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Maternal smoking during pregnancy and risk factors for cardiovascular disease in adulthood

Bernardo Lessa Horta, Universidade Federal de Pelotas
Denise P. Gigante, Universidade Federal de Pelotas
Aydin Nazmi, California Polytechnic State University - San Luis Obispo
Vera Maria F. Silveira, Universidade Federal de Pelotas
Isabel Oliveira, Universidade Federal de Pelotas
Cesar G. Victora, Universidade Federal de Pelotas

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Copyright © 2011 Elsevier. The definitive version is available at http://dx.doi.org/10.1016/j.atherosclerosis.2011.08.018.

Abstract

Objective: This study was aimed at assessing the effect of maternal smoking during pregnancy on metabolic cardiovascular risk factors in early adulthood in a Brazilian birth cohort, after controlling for possible confounding variables and health behaviors in early adulthood.

Methods: In 1982, the maternity hospitals in Pelotas, southern Brazil, were visited and all births were identified. Those livebirths whose family lived in the urban area of the city were studied prospectively. In 2004–2005, we attempted to follow the whole cohort, the subjects were interviewed, examined and blood sample was collected. The following outcomes were studied: blood pressure; HDL cholesterol; triglycerides; random blood glucose and C-reactive protein. To explore the effect of maternal smoking, we adjusted the coefficients for the following possible mediators: perinatal factors (low birthweight and preterm births); adult behavioral factors (physical activity, dietary pattern, intake of fat and fiber, and tobacco smoking) and adult anthropometry (body mass index and waist circumference).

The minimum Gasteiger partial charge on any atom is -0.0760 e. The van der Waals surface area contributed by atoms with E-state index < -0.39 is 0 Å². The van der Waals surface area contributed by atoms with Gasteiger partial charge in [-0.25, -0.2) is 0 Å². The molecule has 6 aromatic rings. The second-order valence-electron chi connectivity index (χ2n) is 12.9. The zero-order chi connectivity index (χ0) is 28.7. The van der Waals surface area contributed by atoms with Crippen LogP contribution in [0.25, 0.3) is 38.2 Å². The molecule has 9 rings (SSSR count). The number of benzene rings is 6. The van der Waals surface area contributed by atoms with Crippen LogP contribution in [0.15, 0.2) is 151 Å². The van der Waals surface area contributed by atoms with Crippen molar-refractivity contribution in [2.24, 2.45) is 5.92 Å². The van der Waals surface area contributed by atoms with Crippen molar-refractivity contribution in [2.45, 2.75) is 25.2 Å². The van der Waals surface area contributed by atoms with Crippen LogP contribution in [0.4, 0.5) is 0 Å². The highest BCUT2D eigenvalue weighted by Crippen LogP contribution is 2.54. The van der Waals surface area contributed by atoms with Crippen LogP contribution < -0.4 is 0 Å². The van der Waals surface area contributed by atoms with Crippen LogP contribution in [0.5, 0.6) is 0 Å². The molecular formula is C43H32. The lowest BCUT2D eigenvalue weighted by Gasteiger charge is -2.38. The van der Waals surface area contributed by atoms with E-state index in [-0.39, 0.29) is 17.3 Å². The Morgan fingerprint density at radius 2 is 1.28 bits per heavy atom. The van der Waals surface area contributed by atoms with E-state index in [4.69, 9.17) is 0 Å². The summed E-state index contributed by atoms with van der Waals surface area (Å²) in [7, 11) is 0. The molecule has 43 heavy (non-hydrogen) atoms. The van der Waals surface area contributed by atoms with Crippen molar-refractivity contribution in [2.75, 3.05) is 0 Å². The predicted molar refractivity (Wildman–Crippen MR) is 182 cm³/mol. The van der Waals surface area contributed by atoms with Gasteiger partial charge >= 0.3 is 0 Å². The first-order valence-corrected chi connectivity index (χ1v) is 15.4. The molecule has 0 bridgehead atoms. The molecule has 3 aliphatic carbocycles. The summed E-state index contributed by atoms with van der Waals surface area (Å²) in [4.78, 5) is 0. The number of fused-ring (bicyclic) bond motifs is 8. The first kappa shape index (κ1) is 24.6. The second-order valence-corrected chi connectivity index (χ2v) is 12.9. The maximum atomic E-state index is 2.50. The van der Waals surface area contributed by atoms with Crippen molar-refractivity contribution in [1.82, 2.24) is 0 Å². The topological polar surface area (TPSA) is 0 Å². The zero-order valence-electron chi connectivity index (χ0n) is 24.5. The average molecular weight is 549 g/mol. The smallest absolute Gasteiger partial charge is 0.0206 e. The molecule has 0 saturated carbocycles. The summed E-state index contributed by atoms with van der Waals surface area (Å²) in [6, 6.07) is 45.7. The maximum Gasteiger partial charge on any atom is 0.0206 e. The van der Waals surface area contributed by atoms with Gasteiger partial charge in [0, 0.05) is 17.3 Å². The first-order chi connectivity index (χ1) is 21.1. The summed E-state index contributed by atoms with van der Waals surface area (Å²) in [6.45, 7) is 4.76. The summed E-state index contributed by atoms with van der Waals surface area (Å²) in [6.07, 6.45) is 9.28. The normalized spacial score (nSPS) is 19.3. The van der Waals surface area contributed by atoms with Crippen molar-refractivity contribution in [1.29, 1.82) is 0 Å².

Results: In 2004–2005, we interviewed 4297 subjects, with a follow-up rate of 77.4%. The only significant finding in the unadjusted analyses was lower HDL cholesterol among females. After adjustment for lifestyle variables in early adulthood, birthweight and waist circumference, the difference in HDL levels between offspring of smokers and non-smokers reduced from −2.10 mg/dL (95% confidence interval: −3.39; −0.80) to −1.03 mg/dL (−2.35; 0.30).

Conclusion: Evidence that maternal smoking during pregnancy programs offspring metabolic cardiovascular risk factors are scarce, and reported associations are likely due to postnatal exposure to lifestyle patterns.

Suggested Citation

Bernardo Lessa Horta, Denise P. Gigante, Aydin Nazmi, Vera Maria F. Silveira, Isabel Oliveira, and Cesar G. Victora. "Maternal smoking during pregnancy and risk factors for cardiovascular disease in adulthood" Atherosclerosis 219.2 (2011): 815-820.
Available at: http://works.bepress.com/nazmi/12